Of course they called—the restaurants. His résumé showed his experience through its culinary timeline. A one-Michelin star French restaurant called while the architect was reading Home Invaders: Who Is at Fault?  “An interview,” the voice said, “next Friday at two.” The architect did not close his book. “Maybe we were wrong,” he said. 


The Wall

            The drafts and floor plans are drawn to scale. The architect carefully marks how the scale is measured and the square-footage of each wall of each room. The fortress he is designing is humble. It is two floors tall and contains two bedrooms and two bathrooms and the necessary rooms that any humble but secure fortress must have. There is a kitchen which opens into both living room and dining room. The architect did not tape the outside sketches onto the wall. Instead, after showing me, he would tuck them into father’s desk with all other details regarding the wall.

            The wall keeps the fortress protected and was designed to do such with efficiency. The wall, as the drafts describe, is more than twice the height of the fortress and stone built. Looping atop the wall are ribbons of steel and from the ribbons jut sharpened blades. “Paper thin and razor sharp,” the architect said. I had imagined, when he told me this, the feeling of steel sliding through flesh. On either side of the wall the architect has sketched a moat of his handwriting notes two yards width and three yards depth.  The wall has no gate.

            The restaurants stopped calling and then the architect stopped reading. His piles of books went untouched until I returned them. He spent more time at father’s desk, no; he spent all of his time at father’s desk. If he slept, I know not when. He still wailed each night, still sobbed over his pencils and rulers and bundles of drawings and I still fell asleep to his pain. The drafts and sketches of the fortress became more impossible. The first and second floor were connected by an Escherian staircase, illusive steps that ran into walls and ceiling and twisted and flipped in such a way that allowed no clear passage between levels. The stone wall surrounding the fortress became diamond, impenetrable and blinding as the sun ripped through octahedrons. The fortress itself was altered from being two stories upward to two stories below the surface of the earth. The living room, the dining room, the kitchen, one bathroom moved to the top floor. The library, the master bedroom, the second bathroom moved downward. The kitchen window removed, the front door reinforced with more locks and chains and levers and a mechanical switch that, when pulled, caused gears to shift and a row of thick, iron pikes with pointed tops to emerge outside the exterior of the threshold.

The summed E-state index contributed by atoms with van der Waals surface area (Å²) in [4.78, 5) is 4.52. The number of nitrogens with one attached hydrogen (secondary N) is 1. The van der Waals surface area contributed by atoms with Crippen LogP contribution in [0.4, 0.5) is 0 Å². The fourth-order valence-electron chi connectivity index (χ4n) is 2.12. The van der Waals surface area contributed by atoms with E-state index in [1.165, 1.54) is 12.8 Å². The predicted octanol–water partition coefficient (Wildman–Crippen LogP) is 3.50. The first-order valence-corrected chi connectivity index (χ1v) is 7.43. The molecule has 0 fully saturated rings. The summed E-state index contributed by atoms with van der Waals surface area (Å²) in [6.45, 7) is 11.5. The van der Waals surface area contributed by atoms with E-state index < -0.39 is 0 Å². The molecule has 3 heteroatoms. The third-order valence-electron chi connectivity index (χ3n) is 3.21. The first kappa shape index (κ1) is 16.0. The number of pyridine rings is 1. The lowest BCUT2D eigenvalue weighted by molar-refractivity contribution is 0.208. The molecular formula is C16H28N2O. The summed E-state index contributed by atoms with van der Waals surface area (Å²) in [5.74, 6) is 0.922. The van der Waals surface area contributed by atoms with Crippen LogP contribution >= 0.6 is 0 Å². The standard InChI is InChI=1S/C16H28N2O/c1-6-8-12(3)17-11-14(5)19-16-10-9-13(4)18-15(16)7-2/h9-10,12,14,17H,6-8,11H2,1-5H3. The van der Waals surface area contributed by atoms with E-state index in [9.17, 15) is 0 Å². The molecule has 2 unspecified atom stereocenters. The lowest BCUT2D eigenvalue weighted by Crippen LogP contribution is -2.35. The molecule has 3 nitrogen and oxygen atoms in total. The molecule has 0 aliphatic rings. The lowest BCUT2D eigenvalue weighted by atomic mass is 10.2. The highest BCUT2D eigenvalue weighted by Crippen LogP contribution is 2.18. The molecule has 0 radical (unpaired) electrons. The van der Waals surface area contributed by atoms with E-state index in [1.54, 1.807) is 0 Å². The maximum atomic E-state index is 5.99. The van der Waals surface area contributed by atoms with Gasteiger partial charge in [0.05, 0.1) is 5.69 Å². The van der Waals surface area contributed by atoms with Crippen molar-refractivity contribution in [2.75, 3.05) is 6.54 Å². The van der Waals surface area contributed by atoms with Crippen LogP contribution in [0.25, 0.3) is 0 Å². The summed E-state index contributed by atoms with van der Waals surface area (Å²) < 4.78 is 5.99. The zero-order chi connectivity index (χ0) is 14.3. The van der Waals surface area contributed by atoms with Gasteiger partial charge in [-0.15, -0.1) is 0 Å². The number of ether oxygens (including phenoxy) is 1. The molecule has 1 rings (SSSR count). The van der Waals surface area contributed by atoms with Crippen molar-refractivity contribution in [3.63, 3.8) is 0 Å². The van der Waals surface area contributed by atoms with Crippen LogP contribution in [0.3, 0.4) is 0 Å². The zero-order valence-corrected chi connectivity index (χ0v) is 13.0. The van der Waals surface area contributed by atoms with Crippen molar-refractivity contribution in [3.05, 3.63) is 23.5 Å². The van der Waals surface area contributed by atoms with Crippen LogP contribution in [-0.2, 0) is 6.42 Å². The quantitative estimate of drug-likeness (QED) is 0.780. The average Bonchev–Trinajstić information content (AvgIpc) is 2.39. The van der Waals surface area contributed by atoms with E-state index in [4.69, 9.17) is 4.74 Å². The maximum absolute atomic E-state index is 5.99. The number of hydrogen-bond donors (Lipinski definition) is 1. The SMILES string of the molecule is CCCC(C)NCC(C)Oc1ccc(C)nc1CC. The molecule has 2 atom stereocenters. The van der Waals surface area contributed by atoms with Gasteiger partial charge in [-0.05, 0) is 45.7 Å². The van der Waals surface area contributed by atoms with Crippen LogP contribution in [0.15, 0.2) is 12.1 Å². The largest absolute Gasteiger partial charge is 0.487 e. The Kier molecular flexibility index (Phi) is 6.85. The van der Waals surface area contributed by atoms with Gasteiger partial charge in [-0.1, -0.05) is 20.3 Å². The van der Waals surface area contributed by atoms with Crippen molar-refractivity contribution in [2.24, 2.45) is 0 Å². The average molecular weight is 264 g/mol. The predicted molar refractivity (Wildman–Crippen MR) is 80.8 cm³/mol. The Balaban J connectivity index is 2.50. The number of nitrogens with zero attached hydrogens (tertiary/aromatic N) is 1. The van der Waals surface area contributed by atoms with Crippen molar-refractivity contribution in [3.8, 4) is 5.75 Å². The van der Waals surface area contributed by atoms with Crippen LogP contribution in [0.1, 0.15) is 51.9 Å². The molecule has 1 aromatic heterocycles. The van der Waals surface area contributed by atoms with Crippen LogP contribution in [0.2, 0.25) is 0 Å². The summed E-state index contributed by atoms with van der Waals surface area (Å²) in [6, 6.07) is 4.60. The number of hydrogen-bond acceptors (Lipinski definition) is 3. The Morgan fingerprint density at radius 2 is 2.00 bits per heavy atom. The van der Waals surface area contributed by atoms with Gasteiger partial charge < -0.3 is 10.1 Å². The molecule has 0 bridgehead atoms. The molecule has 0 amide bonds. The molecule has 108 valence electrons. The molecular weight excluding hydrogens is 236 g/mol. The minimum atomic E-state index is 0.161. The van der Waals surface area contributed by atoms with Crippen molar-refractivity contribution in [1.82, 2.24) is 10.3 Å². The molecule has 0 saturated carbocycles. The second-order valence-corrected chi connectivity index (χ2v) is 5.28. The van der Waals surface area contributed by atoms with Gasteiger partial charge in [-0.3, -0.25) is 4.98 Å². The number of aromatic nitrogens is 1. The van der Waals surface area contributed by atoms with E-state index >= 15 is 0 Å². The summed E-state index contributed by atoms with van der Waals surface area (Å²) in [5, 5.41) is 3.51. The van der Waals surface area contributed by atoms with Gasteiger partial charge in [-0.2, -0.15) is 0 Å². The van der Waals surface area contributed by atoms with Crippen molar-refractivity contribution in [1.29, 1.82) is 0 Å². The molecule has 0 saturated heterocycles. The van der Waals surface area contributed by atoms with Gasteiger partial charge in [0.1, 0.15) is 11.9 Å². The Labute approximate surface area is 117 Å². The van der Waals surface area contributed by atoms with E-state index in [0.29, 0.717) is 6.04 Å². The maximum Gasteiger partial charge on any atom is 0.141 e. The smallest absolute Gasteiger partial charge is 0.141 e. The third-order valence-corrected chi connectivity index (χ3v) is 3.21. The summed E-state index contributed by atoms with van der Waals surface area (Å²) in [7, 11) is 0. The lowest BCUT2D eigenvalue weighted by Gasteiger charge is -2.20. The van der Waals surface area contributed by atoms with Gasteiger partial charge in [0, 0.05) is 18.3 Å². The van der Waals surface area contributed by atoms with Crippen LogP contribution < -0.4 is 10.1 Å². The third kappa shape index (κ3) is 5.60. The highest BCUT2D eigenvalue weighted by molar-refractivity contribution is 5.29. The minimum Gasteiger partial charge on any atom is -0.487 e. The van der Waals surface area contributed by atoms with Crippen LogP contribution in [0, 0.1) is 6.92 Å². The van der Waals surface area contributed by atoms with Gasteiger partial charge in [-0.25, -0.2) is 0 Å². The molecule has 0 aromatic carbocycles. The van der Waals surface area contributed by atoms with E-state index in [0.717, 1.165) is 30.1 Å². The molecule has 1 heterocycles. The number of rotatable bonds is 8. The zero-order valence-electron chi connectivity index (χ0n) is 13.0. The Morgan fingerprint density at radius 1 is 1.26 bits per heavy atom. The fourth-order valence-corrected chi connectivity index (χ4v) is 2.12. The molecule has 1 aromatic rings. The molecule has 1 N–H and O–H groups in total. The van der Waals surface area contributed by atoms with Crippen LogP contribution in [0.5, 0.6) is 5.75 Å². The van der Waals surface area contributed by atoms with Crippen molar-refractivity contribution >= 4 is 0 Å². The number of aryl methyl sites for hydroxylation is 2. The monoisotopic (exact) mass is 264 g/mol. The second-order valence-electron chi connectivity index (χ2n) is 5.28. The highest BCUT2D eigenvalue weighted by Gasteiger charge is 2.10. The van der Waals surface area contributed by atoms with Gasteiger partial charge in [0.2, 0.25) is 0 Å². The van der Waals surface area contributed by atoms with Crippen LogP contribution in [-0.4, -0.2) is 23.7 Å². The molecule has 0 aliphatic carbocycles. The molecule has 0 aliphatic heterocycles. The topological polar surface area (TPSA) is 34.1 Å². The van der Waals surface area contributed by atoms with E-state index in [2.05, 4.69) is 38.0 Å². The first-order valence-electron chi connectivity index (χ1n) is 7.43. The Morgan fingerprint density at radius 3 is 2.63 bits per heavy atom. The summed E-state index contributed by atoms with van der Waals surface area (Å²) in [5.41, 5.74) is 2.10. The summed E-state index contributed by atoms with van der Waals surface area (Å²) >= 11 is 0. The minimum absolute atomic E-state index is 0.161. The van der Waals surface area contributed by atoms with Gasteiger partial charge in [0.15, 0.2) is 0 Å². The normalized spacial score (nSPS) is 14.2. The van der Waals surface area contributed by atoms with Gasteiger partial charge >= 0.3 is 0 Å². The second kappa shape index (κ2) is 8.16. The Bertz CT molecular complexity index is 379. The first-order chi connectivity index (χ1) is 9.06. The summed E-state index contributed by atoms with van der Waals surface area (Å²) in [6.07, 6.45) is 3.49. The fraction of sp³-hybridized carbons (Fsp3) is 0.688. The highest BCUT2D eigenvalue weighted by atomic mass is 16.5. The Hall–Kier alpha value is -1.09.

The Architect

            The architect would say nothing. “Dinner,” I would say, “materials, anything?” Hunched over father’s desk he would meticulously draft more rooms, more details of the wall and fortress. The architect continued to hang his drawings and drafts onto the living room walls. The architect built a fortress around him of grey graphite on white tracing paper or white ink on blue—the ammonium iron citrate and potassium ferrocyanide reacting on empty sheets that hung in our windows. The fortress was impassable. The architect could not leave and I could not enter and the architect would say nothing. He did not iron and fold his or her clothes that lay in the plastic containers. The architect did not spoon peas into his mouth. The architect did not leave the desk. Instead, the architect taped to it a photograph of her, a portrait buried within his wallet. Instead, the architect continued to build around him the fortress, the wall of blueprints.



©2014 Daniel Miller



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"Pump District #6" by Daniel Miller at Go Read Your Lunch